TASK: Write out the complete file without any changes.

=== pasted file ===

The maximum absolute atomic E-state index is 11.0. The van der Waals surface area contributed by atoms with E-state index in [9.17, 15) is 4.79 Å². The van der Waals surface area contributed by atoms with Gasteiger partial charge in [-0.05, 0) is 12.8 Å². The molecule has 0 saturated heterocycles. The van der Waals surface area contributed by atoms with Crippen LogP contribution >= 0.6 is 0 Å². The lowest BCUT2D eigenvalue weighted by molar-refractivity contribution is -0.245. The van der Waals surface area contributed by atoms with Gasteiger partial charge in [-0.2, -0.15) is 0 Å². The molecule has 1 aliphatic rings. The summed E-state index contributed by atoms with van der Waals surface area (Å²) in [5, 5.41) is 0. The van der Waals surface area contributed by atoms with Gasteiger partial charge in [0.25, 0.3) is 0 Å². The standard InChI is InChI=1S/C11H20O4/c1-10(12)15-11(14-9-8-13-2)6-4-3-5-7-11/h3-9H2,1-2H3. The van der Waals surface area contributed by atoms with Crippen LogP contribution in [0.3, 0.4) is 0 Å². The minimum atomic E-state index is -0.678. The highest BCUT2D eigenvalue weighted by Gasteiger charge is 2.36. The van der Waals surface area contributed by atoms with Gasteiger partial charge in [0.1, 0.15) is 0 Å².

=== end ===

The maximum absolute atomic E-state index is 11.0. The van der Waals surface area contributed by atoms with E-state index in [9.17, 15) is 4.79 Å². The van der Waals surface area contributed by atoms with Gasteiger partial charge in [-0.05, 0) is 12.8 Å². The molecule has 0 saturated heterocycles. The van der Waals surface area contributed by atoms with Crippen LogP contribution >= 0.6 is 0 Å². The lowest BCUT2D eigenvalue weighted by molar-refractivity contribution is -0.245. The van der Waals surface area contributed by atoms with Gasteiger partial charge in [-0.2, -0.15) is 0 Å². The molecule has 1 aliphatic rings. The summed E-state index contributed by atoms with van der Waals surface area (Å²) in [5, 5.41) is 0. The van der Waals surface area contributed by atoms with Gasteiger partial charge in [0.25, 0.3) is 0 Å². The standard InChI is InChI=1S/C11H20O4/c1-10(12)15-11(14-9-8-13-2)6-4-3-5-7-11/h3-9H2,1-2H3. The van der Waals surface area contributed by atoms with Crippen LogP contribution in [0.3, 0.4) is 0 Å². The minimum atomic E-state index is -0.678. The highest BCUT2D eigenvalue weighted by Gasteiger charge is 2.36. The van der Waals surface area contributed by atoms with Gasteiger partial charge in [0.1, 0.15) is 0 Å².